Eye Checkup Can Detect Anaemia:
Now an eye checkup using a non-invasive device may well help diagnose anaemia (low levels of haemoglobin in blood), especially during eye screening programmes in schools that mainly identify and treat refractive errors, a new study published in the Indian Journal of Ophthalmology has said. As anaemia is common among adolescent girls in India, this can not only help in its diagnosis and treatment but also in improving their overall health.
“There is fear of a needle prick which can often be a barrier for detecting anaemia, especially among school children,” Dr Parikshit Gogate, Pune-based consulting ophthalmologist and lead author of the study, titled ‘Eye screening can be used to perform anaemia screening and treatment in adolescent girls using ToucHb’, told The Indian Express.
“We used a non-invasive eye screening device (ToucHb), an instrument designed to measure the haemoglobin level in the body by looking at the colour of the capillaries in the conjunctiva,” Dr Gogate said.
TouchHb is a non-invasive anaemia screening instrument that works by illuminating and taking an image of the exposed conjunctiva of an individual with visible light. It is intended for screening purposes in primary health care settings. It was calibrated and validated in four institutes (Blood bank of civil hospital, Thane; Central hospital, Ulhasnagar; Seth G S Medical College, Mumbai and L V Prasad Eye Institute, Hyderabad) and won the Anjani Mashelkar Inclusive Innovation Award in 2018.
The device was used during secondary school eye screening and door-to-door eye screening to estimate haemoglobin concentration in the body. Around 1,511 girls in the age group, 10-19 were examined as part of the study that was conducted in 2019-2020.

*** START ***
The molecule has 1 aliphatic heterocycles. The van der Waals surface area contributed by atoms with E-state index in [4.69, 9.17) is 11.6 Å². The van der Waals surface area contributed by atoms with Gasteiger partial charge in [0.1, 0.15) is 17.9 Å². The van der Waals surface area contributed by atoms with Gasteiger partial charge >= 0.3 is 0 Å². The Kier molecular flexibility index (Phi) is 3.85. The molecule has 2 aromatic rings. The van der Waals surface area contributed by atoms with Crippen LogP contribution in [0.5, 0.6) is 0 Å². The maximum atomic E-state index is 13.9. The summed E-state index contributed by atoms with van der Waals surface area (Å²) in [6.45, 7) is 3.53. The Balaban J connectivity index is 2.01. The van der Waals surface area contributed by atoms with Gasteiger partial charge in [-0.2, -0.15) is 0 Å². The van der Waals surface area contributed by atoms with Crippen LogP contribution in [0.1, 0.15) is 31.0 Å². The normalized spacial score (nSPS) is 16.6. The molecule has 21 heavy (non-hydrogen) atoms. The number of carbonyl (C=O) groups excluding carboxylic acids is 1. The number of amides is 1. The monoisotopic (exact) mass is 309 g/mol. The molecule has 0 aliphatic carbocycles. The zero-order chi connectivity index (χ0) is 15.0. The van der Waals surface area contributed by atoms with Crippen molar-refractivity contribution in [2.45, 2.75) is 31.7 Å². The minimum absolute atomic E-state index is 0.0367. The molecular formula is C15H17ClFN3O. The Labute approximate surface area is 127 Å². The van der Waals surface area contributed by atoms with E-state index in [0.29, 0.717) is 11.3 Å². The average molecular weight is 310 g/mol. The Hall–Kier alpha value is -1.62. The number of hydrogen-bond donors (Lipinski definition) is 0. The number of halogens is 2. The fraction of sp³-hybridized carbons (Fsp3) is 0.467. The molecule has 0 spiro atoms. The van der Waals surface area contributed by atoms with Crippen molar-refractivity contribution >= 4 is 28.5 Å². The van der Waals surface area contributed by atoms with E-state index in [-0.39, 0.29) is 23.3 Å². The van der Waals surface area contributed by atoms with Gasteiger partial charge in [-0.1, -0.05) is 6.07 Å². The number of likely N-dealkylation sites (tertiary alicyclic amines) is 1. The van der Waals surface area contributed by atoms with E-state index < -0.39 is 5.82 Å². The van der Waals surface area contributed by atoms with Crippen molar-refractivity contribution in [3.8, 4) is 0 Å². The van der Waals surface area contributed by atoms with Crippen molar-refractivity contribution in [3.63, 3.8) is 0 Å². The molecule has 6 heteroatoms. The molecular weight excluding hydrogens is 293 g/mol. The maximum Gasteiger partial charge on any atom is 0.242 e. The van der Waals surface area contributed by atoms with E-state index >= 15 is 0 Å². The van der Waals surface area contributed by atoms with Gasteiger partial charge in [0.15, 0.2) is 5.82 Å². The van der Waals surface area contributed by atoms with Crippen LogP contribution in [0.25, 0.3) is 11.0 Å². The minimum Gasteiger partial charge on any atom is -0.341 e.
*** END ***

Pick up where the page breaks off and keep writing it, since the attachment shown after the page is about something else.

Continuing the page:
Dr Supriya Phadke and community eye care workers Parveen Shaikh and Shabana Shaikh conducted the screening while the Rotary Club of Poona Downtown lent ToucHb to Community Eye Care Foundation.
“We found that at least 949 (62.8 per cent) had haemoglobin levels less than or equal to 9g/dL. During the door-to-door eye screening, 588 adolescent girls in the Phulenagar area also underwent anaemia screening. Of the 588 girls, 116 (19.7 per cent) had a haemoglobin level of 9 or less. We followed them up for three months and distributed tablets and anti‐helminthic drugs that had helped improve their haemoglobin levels,” Dr Gogate said.
According to the recent National Family Health Survey-5, at least 67 per cent of children below five years (6-59 months) and 57 per cent of women in the 15-49 age group have anaemia.
“While there are numerous programmes for mother and child care, there are very few for girls in the 12‐18 years age group, crucial years for their growth and development. Through ‘Sarva Shiksha Abhiyan’ and the national programme for control of blindness, eye screening activity in schools has been carried out extensively for the past two decades,” Dr Gogate said.
“School teachers are reluctant to do anything invasive with the children, especially girls as it needs parental consent, which may be difficult to obtain. This study hence shows how measuring haemoglobin levels of adolescent girls can be done during an eye examination using the non-invasive device,” Dr Gogate said.
This article is taken from Indian Express.